AiW Guest: Eckard Smuts.
Now, almost two weeks after the event, as I try to assemble a tidy picture of the sway and flow of our numerous discussions, an image comes back to me: a horn, black, from the mouth of which spills a jumble of colourful shapes, like fruit. But the shapes are not fruit. They are discarded buoys. And the horn itself, charred and spiky, is made from junk – a thousand pieces of salvaged ocean plastic, gathered on beaches from Greece to Alaska to Mexico. The piece is an artwork by Pam Longobardi, entitled “Bounty, Pilfered”. It looks like the carcass of a mechanical whale, vomiting up its trashy innards: matter out of place.
The image flashes on a screen at the back of the room. It is one of a series of compelling, and quite beautiful works of art made from discarded plastic that is shown during Jennifer Wagnor-Lawlor’s talk in the final panel of the Stellenbosch Dirt Colloquium, held on 20 March in the English Department at Stellenbosch University. Wagnor-Lawlor talks about plastic: about the sheer materiality – even the recalcitrance – of the stuff that clogs up our oceans and litters our beaches. What is the nature, she wonders, of this obscenity of plastic that insists on showing itself, that refuses to stay away? Where is this mythical “away” where junk is supposed to go when we discard it? The image of the blackened horn from her talk strikes me as a fitting one for the colloquium in its entirety. Eleven panelists – from Stellenbosch, mostly, and Cape Town, but also from distant northern places like Sussex and Pennsylvania and Småland – talk on a range of topics surrounding the notion of dirt. From filth and dross our panelists pick their subjects, filling our horn of plenty with the bounties of waste.
The colloquium is organized into three panels: “Waste and Accretion”, “Unclean Life” and “Affected Landscapes”. But first, on the day preceding the colloquium, Steph Newell from Sussex delivers the keynote address, entitled “The Cultural Politics of Dirt in Africa”. The focus of her talk is urban Africa – Nairobi and Lagos especially – and the ways in which urban African identities are mediated by categories of dirt. She skirts the moral aspects of dirt, focusing instead its social and visceral realities. How does dirt signify through cultural networks in Africa? How could we begin to make the category of dirt a productive one? An extract from a Nollywood film (“Malaria, Ebola”) rounds off her address. Men and women hurry through the streets of (presumably) Lagos, carrying bags of salt: a viral superstition, travelling faster than information, has taught them that drinking salt water protects against Ebola. It is an example of the massive social impact which the disease, and the ideas of contamination surrounding it, has had on the populace of the city.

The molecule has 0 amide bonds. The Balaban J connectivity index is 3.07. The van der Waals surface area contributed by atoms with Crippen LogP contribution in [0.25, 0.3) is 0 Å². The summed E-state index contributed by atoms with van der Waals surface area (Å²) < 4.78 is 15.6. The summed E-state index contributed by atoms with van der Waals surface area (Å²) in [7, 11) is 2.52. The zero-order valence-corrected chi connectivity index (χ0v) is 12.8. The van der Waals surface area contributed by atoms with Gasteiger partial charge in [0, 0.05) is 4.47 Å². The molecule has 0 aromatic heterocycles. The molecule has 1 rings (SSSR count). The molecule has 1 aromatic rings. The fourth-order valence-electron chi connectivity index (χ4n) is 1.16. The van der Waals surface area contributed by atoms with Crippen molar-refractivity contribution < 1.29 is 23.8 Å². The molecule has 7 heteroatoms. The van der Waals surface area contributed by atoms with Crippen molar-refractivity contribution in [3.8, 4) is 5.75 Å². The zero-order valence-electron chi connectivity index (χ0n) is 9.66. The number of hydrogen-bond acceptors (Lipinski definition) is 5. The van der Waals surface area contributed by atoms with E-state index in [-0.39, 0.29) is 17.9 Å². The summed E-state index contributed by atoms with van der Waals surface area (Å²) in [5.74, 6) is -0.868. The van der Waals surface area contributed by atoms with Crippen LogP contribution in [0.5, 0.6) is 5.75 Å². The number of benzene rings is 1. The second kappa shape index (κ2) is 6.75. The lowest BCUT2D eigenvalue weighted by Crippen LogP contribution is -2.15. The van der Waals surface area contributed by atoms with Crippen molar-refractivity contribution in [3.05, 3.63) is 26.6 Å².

On the morning proper of the colloquium the “Waste and Accretion” people go first. Megan Jones opens a theoretical trajectory that investigates the presence of waste in the teeth of pervasive neoliberal modes of association between subject and object in an African context. How do we think beyond economies of commodification, she asks, to account for those that fall outside the margins of modernity? What do Rem Koolhaas’s “rubbish economies” and Edgar Pieterse’s “rogue urbanisms” teach us about ways of life that do not fit into the brutal logic of capitalist consumerism? Gabeba Baderoon picks up on the topic of superfluousness – of those who fall by the wayside of official discourse – with a talk on “Race, Numbers and Excess in South Africa.” How does it happen, she asks, that certain people – notably the approximately 3.5 million people that were forcibly removed in South Africa between 1960 and 1983 – become excess, become waste? Baderoon argues that the Eden once envisioned by colonists failed to materialize because the landscape they encountered when they first arrived refused to be empty – hence the transformation of the indigene into a mere number, susceptible to excision.